Sometimes an Archduke is just an arch duke…
…Given the importance of oil, however, we should not be focused on merely its price, although that’s important, but also it’s availability. Yes, shortages will lead to price spikes, and those will crush over-indebted countries, companies and individuals alike, but shortages will, by necessity, also lead to less economic activity. Exactly how all that plays out is entirely unknowable. Welcome to complexity theory which states that the behaviors of complex systems cannot be predicted. They can be observed. What actually happens are called emergent behaviors.
If a war with Iran breaks out, and the Strait of Hormuz gets closed down for any length of time (say, more than a month) there will be a shortage of oil that will lead to a price spike. And a physical shortage. How all that plays out in a world groaning under the weight of too much debt is unknowable, but it won’t be favorable. Or pretty, or desired.
What happens to complex global, integrated, just-in-time delivery systems is also unknowable. But it won’t be pretty. We’ll just have to watch as supply chain disruptions spread though a complex universe of derivatives, 12% zombie companies, cov-lite loans, $4-trillion of emerging market dollar-denominated debt, already astonishing fiscal deficits, underfunded pensions and all the rest.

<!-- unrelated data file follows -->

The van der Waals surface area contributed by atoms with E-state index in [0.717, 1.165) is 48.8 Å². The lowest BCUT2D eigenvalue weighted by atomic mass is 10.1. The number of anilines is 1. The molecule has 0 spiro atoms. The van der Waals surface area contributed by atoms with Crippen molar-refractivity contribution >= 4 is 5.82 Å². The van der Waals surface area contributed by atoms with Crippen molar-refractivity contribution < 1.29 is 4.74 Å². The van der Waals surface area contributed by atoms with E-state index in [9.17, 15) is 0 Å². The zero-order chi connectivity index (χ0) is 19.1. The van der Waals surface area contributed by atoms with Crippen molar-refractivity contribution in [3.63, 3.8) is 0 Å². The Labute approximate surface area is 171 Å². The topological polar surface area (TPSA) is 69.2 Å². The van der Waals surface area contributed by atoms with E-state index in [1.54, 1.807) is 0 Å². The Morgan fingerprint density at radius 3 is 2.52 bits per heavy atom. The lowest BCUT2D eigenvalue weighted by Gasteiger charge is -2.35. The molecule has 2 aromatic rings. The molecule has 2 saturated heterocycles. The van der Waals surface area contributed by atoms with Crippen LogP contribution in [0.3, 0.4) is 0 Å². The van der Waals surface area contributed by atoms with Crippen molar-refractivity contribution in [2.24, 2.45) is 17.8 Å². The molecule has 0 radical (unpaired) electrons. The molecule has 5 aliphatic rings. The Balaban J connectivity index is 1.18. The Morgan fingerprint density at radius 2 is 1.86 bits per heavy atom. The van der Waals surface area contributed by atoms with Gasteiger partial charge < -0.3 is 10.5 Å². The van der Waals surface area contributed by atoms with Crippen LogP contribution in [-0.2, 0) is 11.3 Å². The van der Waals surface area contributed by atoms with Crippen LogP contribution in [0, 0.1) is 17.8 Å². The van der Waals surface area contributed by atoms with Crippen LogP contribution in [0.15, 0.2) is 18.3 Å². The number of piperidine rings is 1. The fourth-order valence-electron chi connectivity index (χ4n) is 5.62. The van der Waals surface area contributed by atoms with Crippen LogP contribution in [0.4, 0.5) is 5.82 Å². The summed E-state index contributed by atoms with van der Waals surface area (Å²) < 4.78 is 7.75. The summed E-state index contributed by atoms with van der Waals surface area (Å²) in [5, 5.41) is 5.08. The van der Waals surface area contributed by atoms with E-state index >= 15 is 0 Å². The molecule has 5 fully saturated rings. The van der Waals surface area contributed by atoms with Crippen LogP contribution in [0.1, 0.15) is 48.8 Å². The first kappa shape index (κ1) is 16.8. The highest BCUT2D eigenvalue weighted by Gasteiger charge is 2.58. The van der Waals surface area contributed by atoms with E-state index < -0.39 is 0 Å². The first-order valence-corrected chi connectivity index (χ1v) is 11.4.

With the new attacks on two more oil tankers in the Gulf of Oman, and the US’s immediate blaming of Iran, there’s a much higher than acceptable risk of a very damaging war breaking out that will close the Strait of Hormuz.
The world is sitting on an enormous pile of debts and related IOUs. One that could easily catch fire and burn with the slightest provocation. While the central banks can print money, create the easiest financial conditions in decades, and constantly intervene in both word and deed in every financial market (which they do), the one thing they cannot do is print up more oil.
If the Strait of Hormuz gets shut down for any length of time that’s going to be a black swan event. It will be unforeseen, have a large impact, and afterwards people will try to explain the resulting complexities in simplistic ways.